DEAR BARRY: We can’t get our toilet to flush, even with very little paper in it. The water goes around, but it just won’t go down. For the past week, we’ve had to force everything down with a plunger, but the toilet won’t work on its own. Our septic tank was cleaned and serviced only six months ago, so what could be the problem? –Sonia
DEAR SONIA: Let’s consider a few possibilities:
1. If the septic tank was serviced by a qualified professional, you should check with the contractor to see if the leach lines were also checked out. If the leach lines are clogged, liquid effluent can back up in the tank instead of draining into the ground. On the other hand, if this were causing the toilet problem, you’d probably have slow drainage at tubs and showers as well.
2. The drain pipe from the toilet to the main septic line may be clogged with roots or other foreign matter. To ensure unrestricted drainage, the line should be checked by a licensed plumber. A video inspection would be best.
3. Objects such as toys are often found in toilet traps. For small children, the sight of a Ninja Turtle swirling into the aquatic abyss is an ultimate source of fun and suspense. If an object of this kind is lodged in the toilet trap, it is usually necessary to detach the bowl from the floor. This process, of course, should be performed by a licensed plumber.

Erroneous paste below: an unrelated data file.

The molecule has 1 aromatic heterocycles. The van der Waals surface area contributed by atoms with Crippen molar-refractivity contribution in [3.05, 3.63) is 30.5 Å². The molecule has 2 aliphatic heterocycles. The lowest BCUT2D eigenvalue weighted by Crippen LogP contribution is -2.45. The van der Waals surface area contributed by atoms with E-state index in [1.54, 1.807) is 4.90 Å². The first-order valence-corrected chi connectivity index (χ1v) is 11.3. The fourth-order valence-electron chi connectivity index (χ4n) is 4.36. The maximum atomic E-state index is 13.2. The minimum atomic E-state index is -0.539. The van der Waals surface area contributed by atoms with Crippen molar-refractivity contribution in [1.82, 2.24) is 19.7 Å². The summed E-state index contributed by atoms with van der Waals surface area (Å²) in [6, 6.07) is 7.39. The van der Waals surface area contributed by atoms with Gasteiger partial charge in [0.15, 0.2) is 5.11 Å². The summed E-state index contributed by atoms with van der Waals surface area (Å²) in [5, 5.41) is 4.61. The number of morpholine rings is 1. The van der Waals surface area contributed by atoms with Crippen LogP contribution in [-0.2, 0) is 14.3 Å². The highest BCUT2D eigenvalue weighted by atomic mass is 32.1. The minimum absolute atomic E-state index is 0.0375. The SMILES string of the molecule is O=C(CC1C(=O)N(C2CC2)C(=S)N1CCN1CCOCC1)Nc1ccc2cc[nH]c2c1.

DEAR BARRY: When our home was built, the dryer exhaust pipe was installed through the roof, rather than through an outside wall. This has turned out to be a problem because the attic vent becomes clogged with dryer lint. Every few months, I have to go into the attic to clear away all the lint. Our builder says the installation meets code, but we’re not convinced. Does this sound to you like a proper way to install a dryer vent? –Quinn
DEAR QUINN: Something about your clothes dryer vent does not make sense. You say, "The dryer exhaust pipe was installed through the roof." Yet you are able to remove the lint from inside the attic. If the pipe extends through the roof, rather than terminating in the attic, then the lint should not be accessible from within the attic. But this is not the only issue.
Screens are prohibited on a dryer exhaust vent because congestion with lint prevents the dryer from venting freely. Restricted venting causes two problems:
1. Your clothes will take a long time to become dry.
2. The dryer will become overheated, adversely affecting the condition of your clothes and creating a fire hazard.
If your builder insists that this is a legal installation, take some photos of the exhaust vent in the attic and have them reviewed by your local municipal building department.
To write to Barry Stone, please visit him on the Web at www.housedetective.com.
|Contact Barry Stone:|
|Letter to the Editor|